To confirm and extend these preliminary findings, an additional 227 samples were evaluated in the BV PCR construct. As described in “Sample characteristics” above, a substantial minority of these samples were collected at the lower-prevalence PHC location; thus, the overall prevalence of BV in this sample set was 48.5% as opposed to the 64.5% in the initial development phase sample set. The score assignments generated by BV PCR testing of these samples are shown in Table 5, and the interpretive results in Table 6. The results obtained for these samples were largely comparable to those obtained for the developmental sample set and supported the scoring system created from the development phase results. Of the 227 samples in the validation sample set, 14 (6.2%) yielded a composite score of 2 and were thus deemed indeterminate for BV, of which 9 were BV-negative samples and 5 were BV-positive samples. In total, 21 samples tested generated a BV PCR score of 2; 9 (42.9%) of these were BV-positive samples, and 12 (57.1%) were BV-negative samples (Table 5), supporting the use of indeterminate as a categorical designation for specimens generating this composite PCR score. Of the 213 samples that generated an evaluable PCR score in the validation sample set, 104 of 105 (99.0%) BV-positive samples generated a positive PCR score and 98 of 108 (90.7%) BV-negative samples generated a negative score. Of the 17 samples in the validation sample set that generated a composite PCR score of 1, only 1 was a BV-positive sample (Table 5), confirming the appropriateness of categorizing samples with this score as BV negative. Analysis of the entire 396 member data set, therefore, demonstrated that the BV PCR assay had a sensitivity of 96.7% (202/209), a specificity of 92.2% (153/166), a positive predictive value of 94.0%, and a negative predictive value of 95.6%, with an indeterminate rate of 5.3% (21/396).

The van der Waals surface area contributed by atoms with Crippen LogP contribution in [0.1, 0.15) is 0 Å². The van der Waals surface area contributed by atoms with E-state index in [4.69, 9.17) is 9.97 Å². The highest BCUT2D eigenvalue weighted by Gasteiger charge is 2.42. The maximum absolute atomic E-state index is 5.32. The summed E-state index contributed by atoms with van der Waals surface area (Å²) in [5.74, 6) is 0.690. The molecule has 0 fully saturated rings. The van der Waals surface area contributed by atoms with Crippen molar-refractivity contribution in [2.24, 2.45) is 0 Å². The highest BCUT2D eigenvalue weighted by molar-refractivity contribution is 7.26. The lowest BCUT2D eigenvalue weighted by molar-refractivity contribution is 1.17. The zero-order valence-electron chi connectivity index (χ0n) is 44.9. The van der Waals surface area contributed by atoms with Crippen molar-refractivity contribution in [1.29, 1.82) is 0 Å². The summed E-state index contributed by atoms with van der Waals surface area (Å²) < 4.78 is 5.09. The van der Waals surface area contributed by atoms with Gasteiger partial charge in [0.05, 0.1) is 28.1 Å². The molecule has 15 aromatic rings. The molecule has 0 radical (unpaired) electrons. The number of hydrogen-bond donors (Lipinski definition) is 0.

The present report describes the development and validation of a multianalyte, semiquantitative PCR assay for the diagnosis of BV. Although previous studies have demonstrated the potential value of using multiple molecular markers either qualitatively or quantitatively for diagnosing this condition (5, 8, 10, 16, 19, 22, 25), the assay described here is the first to provide a simple, readily interpretable corollary to a unified gold standard definition for BV diagnosis, combining the NS and Amsel criteria. The definition of BV positivity utilized in this study was necessary because use of NS alone results in a significant minority of samples (10 to 20%) being designated intermediate. Such samples clearly are atypical but are insufficiently aberrant to be deemed indicative of BV without supplemental patient-specific information (17, 21). Previously published studies have generally excluded NS-indeterminate samples in their determination of the performance characteristics of molecular BV assays (5, 16) or have considered them uniformly equivalent to NS-negative samples (8, 10), making the overall value of such assays in clinical practice difficult to ascertain. Given the frequency of NS-intermediate samples in populations with clinical symptoms consistent with BV, we decided to utilize the Amsel clinical criteria to resolve such samples, with NS-intermediate, Amsel-positive samples deemed to be BV positive. The use of a unique combination of 3 marker organisms, A. vaginae, BVAB-2, and Megasphaera-1, each of which has previously been identified as independently associated with BV (5, 7, 10, 16, 18, 22, 25), in an assay format that segregated samples into marker-specific populations (high, medium, and low) based on their relationship to breakpoint DNA concentrations, enabled 94.7% (375/396) of samples to be categorized with respect to the presence or absence of BV with an overall accuracy of 94.7% (355/375). Analysis of the 20 samples generating discordant results between BV PCR and BV status by NS and Amsel criteria revealed the challenge of attempting to correlate molecular data for this condition with conventional techniques. Of the 13 BV-negative samples that were positive by BV PCR, only 3 had NSs of ≤3, and of the 7 BV-positive samples that were negative by BV PCR, only 1 had an NS of ≥7, and this patient was negative by Amsel criteria. Thus, only 4/20 (20%) BV PCR discordant results could be unambiguously categorized by NS; the remainder were NS-intermediate samples, a cohort likely to have significant, patient-specific variation in the extent of correlation of symptoms with specific changes in microflora.